A former university student says better career advice at high school could help prevent students dropping out. 

Data released by the Tertiary Education Commission shows more than one in five New Zealand students drop out of university in their first year and one in three university students do not complete a bachelor’s degree.

New Zealand has one of the lowest reported higher education qualification completion rates in the OECD, significantly below Australia.

A spokesperson for The Ministry of Education says they are currently in the process of changing national testing standards and modernising careers advice in schools.

A young woman 1News spoke to - who wished to remain anonymous - withdrew from study in 2018, after only five weeks at university.

She says she felt pressure from high school career counsellors to attend university despite being unsure about what she wanted for herself career-wise.

“Whenever I would go to school career advisors, there was not a lot of conversations about the type of work you could do outside of university degrees. It was always: 'Which university do you want to go to? What kind of degrees do they offer?' 

“It was never like: ‘You could pick up a trade, you could do a certificate, you could do a course’. It was always, ‘well you're doing these subjects, so do this degree'," she said.

“It was like I was going down one tunnel and there were no exits, which was scary.”

The woman says career advisors in schools should not be telling students to study a degree simply because they’re good at one subject.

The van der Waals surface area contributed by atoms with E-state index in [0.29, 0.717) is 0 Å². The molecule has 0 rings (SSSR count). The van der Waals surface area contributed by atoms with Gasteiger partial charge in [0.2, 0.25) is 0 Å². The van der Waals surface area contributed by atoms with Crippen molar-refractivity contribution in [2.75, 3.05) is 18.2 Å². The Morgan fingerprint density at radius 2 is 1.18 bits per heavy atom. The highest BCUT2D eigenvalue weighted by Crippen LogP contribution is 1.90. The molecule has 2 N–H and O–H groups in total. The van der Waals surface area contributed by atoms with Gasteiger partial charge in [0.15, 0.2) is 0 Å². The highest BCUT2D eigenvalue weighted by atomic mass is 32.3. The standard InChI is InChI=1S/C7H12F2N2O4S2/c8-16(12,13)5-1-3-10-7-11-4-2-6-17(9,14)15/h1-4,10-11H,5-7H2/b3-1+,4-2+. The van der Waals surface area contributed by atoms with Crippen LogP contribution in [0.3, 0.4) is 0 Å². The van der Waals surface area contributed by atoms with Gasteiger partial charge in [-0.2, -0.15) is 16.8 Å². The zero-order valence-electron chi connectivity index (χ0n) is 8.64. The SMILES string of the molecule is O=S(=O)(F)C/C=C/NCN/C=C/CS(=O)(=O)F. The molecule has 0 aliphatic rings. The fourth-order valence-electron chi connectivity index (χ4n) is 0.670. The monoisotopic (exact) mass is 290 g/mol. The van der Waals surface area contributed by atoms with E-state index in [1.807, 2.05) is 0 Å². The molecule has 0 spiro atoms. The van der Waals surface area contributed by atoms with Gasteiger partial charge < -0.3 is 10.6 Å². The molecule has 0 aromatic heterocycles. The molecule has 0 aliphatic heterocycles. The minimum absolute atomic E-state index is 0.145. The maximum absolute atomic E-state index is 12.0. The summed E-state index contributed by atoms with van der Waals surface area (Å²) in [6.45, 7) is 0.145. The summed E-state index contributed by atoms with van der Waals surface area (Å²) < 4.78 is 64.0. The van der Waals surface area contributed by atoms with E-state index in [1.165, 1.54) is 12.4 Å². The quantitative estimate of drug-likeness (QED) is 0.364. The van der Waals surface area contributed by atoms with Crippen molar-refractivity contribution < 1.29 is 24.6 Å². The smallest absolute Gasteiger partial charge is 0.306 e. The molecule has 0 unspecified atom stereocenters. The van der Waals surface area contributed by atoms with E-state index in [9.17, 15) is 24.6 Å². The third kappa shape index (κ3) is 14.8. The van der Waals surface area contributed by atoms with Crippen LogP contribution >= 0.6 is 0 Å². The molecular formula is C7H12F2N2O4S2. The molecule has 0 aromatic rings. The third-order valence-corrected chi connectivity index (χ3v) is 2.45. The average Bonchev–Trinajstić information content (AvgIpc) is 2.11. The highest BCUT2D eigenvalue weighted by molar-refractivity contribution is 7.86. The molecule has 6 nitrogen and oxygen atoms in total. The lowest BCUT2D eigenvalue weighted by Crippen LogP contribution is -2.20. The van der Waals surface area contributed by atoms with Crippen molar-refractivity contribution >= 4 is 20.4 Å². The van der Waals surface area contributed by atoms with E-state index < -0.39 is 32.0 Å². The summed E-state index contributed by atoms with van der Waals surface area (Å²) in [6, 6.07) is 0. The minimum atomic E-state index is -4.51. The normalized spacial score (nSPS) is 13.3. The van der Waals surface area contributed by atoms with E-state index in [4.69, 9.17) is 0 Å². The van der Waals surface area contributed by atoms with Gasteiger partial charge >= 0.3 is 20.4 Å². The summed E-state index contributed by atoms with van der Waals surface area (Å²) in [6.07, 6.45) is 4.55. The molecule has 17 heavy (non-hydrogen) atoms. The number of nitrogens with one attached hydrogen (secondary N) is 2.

“They were looking at what subjects I was taking and saying things like, 'you have the best marks in geography, study geography'.

“Yes, but what career can I get out of it? What's the point of studying something when I'm not sure what career it will lead to or if it'll make me happy or not? I don’t feel it's wise to tell someone to study something purely because they get good marks. It has to be something they're passionate about, which means you should educate them on the careers a subject and a degree can lead to.”

Following this experience with her school career advisors, the woman says she felt even during her gap year she would eventually need to return to study.

However, when she returned, she says after all that talk of university in school, high school had failed to prepare her for the increase in workload and change in teaching style.

She says it was a lot more full-on than what was relayed to them about university life in high school.

“I feel people are sold a dream, not shown reality.

“High schools should promote different pathways to ensuring both a successful and fulfilling career. Otherwise, it may make students rush into studying something they're maybe not 100 per cent about. They may even stick through it and end up getting into a career that's not enjoyable.”

Ministry of Education director of policy Julie Keenan says, “we know there are many pathways that lead to a life of learning, meaningful work and wellbeing. Given this, modernising careers advice in schools is part of the Education Portfolio Work Programme.

“The Ministry is also in the process of strengthening NCEA by making a series of changes to improve well-being, equity, coherence, and credibility for students. These changes are designed to support ākonga to be lifelong learners and ready to transition to the world of work.”

“We know there is more work to be done to support rangatahi to navigate their ways through education, and onto higher education, training and employment.”

More stories:

“Dreams come with a price tag”: South Auckland students on picking a career path

Teaching urban Māori lost skills of how to gather kaimoana safely

We asked how a decile 1 and 10 school cope during lockdown